String Winder

Guitar string winder

Though optional as well, a string winder will save you quite a bit of time and stress on your fingers.

Cleaning supplies

Entirely optional — you can clean the fretboard and bridge after removing the strings if you want to. However, it’s still a good idea as a lot of grime and dirt can accumulate in places that are normally inaccessible due to the strings. The fretboards are a good example of that.

How to String a Classical Guitar Step-by-step

Step 1: Remove the Strings

First, slacken the strings fully before removing them from the headboard. Use your string winder or your hand, whichever you prefer, for this part. Once the strings are only secured to the barrel by the knot, tugging on the knot — using a reasonable amount of force — is usually enough for the knot to be undone. 

Cut the strings near the base of the bridge using your nail clippers or wire cutters. It’s easy to remove the strings by slipping the loop of the knot over the cut strings and then pulling on the loop, which brings the cut end out through the bridge effortlessly. If you didn’t cut the strings, make sure the excess string doesn’t damage you or the guitar.

Step 2: Attach the Strings to the Bridge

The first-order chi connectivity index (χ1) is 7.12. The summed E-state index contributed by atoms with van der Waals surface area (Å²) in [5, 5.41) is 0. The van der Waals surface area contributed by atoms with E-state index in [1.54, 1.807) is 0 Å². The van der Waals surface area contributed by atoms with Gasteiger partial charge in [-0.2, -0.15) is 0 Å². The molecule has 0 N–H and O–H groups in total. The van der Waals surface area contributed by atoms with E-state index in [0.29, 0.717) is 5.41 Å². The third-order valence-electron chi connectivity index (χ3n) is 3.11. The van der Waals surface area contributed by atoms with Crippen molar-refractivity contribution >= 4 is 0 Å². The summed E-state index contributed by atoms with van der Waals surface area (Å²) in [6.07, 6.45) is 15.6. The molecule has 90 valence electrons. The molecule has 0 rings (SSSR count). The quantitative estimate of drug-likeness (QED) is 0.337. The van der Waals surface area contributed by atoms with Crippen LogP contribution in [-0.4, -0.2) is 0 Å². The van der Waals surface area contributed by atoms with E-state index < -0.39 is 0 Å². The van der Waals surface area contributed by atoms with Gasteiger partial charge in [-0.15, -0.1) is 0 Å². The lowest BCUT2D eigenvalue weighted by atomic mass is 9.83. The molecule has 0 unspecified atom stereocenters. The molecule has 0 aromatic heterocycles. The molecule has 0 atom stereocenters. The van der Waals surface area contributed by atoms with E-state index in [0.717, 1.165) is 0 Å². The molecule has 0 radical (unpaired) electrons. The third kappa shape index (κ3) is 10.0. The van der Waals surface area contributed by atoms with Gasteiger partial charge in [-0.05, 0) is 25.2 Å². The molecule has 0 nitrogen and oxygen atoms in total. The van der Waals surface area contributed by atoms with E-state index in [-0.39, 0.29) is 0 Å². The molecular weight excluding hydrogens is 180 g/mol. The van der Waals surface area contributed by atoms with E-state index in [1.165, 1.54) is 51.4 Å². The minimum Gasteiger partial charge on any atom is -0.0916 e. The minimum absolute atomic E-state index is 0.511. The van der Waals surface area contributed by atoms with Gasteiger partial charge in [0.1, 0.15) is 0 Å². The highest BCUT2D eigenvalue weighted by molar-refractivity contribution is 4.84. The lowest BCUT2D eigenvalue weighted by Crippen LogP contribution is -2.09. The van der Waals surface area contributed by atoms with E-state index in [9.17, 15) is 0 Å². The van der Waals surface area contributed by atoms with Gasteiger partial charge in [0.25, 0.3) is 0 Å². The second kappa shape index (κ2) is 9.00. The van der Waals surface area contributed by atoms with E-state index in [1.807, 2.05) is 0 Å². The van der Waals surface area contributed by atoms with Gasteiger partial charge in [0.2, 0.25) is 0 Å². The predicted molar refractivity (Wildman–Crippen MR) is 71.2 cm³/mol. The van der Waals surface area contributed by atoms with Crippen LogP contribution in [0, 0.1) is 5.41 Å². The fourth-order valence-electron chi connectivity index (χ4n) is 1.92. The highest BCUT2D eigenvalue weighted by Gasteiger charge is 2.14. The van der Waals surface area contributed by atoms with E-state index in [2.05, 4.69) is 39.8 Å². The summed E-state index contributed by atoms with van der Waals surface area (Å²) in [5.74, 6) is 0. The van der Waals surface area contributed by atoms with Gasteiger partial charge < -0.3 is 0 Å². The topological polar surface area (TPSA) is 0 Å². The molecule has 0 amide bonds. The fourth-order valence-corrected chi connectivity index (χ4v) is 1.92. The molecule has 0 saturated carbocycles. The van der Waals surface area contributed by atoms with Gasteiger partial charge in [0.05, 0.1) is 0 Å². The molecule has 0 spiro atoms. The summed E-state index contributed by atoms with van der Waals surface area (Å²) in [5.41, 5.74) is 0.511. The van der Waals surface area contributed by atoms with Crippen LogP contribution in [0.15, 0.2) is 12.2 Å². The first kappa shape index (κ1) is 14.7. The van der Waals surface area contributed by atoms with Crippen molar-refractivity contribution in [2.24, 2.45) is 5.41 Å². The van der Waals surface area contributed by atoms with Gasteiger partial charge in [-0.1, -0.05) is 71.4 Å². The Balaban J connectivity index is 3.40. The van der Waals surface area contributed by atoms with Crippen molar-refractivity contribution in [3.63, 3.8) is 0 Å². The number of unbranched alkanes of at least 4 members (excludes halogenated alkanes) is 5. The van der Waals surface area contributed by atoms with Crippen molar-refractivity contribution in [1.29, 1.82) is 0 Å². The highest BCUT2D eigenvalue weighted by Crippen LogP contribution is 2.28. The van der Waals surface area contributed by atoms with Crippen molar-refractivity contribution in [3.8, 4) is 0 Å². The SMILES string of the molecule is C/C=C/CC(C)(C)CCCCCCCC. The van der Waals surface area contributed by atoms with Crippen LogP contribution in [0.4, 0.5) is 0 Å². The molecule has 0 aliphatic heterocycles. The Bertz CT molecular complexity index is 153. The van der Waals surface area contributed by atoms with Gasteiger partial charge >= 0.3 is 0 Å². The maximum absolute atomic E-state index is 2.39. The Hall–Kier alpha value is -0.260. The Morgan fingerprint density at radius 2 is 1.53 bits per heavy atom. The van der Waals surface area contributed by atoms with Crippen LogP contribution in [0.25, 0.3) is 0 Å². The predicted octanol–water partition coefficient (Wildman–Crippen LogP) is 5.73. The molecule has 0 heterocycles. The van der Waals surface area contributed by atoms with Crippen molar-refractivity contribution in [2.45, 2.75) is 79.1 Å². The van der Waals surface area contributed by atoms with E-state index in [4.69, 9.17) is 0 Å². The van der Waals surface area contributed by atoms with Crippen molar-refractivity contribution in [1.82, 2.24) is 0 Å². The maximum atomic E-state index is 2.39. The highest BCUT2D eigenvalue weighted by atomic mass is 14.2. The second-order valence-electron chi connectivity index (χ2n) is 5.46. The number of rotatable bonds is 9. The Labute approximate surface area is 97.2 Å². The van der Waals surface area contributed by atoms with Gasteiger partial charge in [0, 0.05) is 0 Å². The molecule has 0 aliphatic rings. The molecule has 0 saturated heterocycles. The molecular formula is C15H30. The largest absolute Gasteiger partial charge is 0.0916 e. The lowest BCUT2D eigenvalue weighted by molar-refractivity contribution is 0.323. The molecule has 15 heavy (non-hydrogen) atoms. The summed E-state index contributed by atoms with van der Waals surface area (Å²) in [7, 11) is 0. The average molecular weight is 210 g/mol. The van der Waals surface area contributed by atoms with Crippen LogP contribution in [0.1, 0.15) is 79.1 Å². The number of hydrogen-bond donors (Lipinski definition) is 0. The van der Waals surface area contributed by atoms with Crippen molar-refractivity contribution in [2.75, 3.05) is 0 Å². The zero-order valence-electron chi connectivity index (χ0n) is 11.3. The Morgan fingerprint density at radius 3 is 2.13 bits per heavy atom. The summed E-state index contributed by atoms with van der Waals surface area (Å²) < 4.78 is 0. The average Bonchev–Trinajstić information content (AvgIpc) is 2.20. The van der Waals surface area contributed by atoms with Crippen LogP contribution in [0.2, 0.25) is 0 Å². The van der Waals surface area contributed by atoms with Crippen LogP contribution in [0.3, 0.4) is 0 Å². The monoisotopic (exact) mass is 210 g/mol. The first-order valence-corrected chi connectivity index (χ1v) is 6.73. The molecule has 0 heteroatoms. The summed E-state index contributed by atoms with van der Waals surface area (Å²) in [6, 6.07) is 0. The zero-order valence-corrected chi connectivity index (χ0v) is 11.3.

Usually, for classical guitar strings, one end has its windings wrapped a little more loosely — in other words, one end is comparatively more flexible than the rest of the string. This is the side that should be tied to the bridge. But if you feel no functional difference, either end will be fine. For classical guitars, you should attach the string at the bridge with a knot.

To do this, put each of the new strings in their proper positions at the bridge by feeding each string through the hole for their position. The strings should be tagged or wrapped accordingly, so it should be easy to make sure none of them are put into the wrong position. Make sure there’s a fair bit left (3-4 inches) after the bridge.

You could do this in any order you want so long as there are no loose ends left, but here we’ll start tying the strings to the bridge from the treble strings.

Looping The First Two Strings